How Would Guaranteed Child Care Subsidies Affect Families' Expenses and Government Costs? Results from National and State-Level Analysis
*Names in bold indicate Presenter
Currently, even if a family is eligible for subsidized child care under their state’s policies, and the family wants to obtain subsidized care, a subsidy may not be available. The federal program that funds most child care subsidies—the Child Care and Development Fund (CCDF)—is a block grant, and states must keep their costs within the available funding through their policy choices. For example, while federal law allows states to serve families with income as high as 85 percent of state median income, most states set much lower limits. Even with those lower limits, less than a third of children eligible under their state’s CCDF policies receive a subsidy either from CCDF or other federal funding. Expanded access to child care subsidies has been proposed by many policymakers, and the administration recently proposed expansions focused on younger children.
This paper examines the potential impacts of a guarantee of child care subsidies. The guarantee is assessed with varied rules for eligibility limits, copayment requirements, and take-up rates. The results are analyzed in terms of the impacts on families—numbers of eligible families, estimated families receiving subsidies, change in out-of-pocket child care expenses, and change in overall family income and poverty level—and impacts on government costs. Potential impacts on labor supply are also examined. For example, guaranteed access to subsidies for families with income below 150 percent of poverty is estimated to increase the number of families with subsidies by over 60 percent if no labor supply increase is assumed, or by almost 100 percent if labor supply increases are incorporated. Results are considered by family characteristics, and across regions and states. For example, guaranteed access to families under 150 percent of poverty reduces child poverty by 3 percent overall, but by 5 percent in the Midwest.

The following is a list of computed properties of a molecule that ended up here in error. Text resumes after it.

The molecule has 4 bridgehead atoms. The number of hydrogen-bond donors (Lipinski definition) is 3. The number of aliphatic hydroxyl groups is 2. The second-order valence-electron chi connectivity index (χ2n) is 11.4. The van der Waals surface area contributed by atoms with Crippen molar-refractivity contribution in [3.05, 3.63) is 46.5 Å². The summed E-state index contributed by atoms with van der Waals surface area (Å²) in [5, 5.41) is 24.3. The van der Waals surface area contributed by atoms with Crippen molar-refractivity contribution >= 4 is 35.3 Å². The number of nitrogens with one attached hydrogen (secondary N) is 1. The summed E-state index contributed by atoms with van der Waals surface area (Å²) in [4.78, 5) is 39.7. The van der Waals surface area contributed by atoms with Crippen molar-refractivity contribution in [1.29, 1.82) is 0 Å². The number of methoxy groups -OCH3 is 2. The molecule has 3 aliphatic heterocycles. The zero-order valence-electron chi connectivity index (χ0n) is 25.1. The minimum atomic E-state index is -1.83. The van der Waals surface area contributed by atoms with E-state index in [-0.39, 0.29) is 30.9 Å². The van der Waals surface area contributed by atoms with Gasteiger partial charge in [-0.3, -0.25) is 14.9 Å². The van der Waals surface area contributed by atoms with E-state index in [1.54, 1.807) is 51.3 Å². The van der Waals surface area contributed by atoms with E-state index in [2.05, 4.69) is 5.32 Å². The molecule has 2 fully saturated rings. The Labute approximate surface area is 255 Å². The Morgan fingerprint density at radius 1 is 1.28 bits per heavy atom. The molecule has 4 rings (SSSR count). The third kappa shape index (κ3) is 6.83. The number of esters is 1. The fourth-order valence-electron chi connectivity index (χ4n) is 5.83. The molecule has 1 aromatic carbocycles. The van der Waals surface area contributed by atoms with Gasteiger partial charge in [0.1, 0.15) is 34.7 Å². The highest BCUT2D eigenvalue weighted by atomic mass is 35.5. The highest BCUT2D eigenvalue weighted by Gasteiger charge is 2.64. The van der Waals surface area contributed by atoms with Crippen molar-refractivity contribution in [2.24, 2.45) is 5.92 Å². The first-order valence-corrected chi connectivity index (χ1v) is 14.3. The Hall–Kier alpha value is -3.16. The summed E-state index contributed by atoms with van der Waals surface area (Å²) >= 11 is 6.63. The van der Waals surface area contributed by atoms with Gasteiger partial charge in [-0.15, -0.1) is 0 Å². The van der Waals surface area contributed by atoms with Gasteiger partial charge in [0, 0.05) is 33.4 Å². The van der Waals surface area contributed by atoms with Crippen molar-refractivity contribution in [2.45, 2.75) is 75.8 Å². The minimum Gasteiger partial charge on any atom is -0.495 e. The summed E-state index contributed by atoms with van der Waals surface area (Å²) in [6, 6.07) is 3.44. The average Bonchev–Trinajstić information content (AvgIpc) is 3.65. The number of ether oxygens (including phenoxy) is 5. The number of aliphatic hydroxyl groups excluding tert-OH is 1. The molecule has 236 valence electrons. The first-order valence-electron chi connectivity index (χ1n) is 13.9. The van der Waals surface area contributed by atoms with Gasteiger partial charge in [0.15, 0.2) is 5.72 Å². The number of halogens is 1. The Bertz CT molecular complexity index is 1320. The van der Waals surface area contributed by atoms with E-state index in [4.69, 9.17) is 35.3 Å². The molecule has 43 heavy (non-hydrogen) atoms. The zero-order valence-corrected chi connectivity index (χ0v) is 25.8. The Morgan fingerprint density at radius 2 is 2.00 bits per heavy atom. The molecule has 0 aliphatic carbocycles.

The analysis uses the TRIM3 microsimulation model, a comprehensive model of benefit and tax programs affecting U.S. families, developed and maintained at the Urban Institute. The primary version of TRIM3 uses data from the Current Population Survey (CPS) and is funded by the Department of Health and Human Services, Office of the Assistant Secretary for Planning and Evaluation (HHS/ASPE); other sources have funded a version that uses the American Community Survey (ACS). This paper builds on and augments work conducted by the authors for the Center for American Progress, Children’s Defense Fund, and state poverty commissions, using both the CPS and ACS data.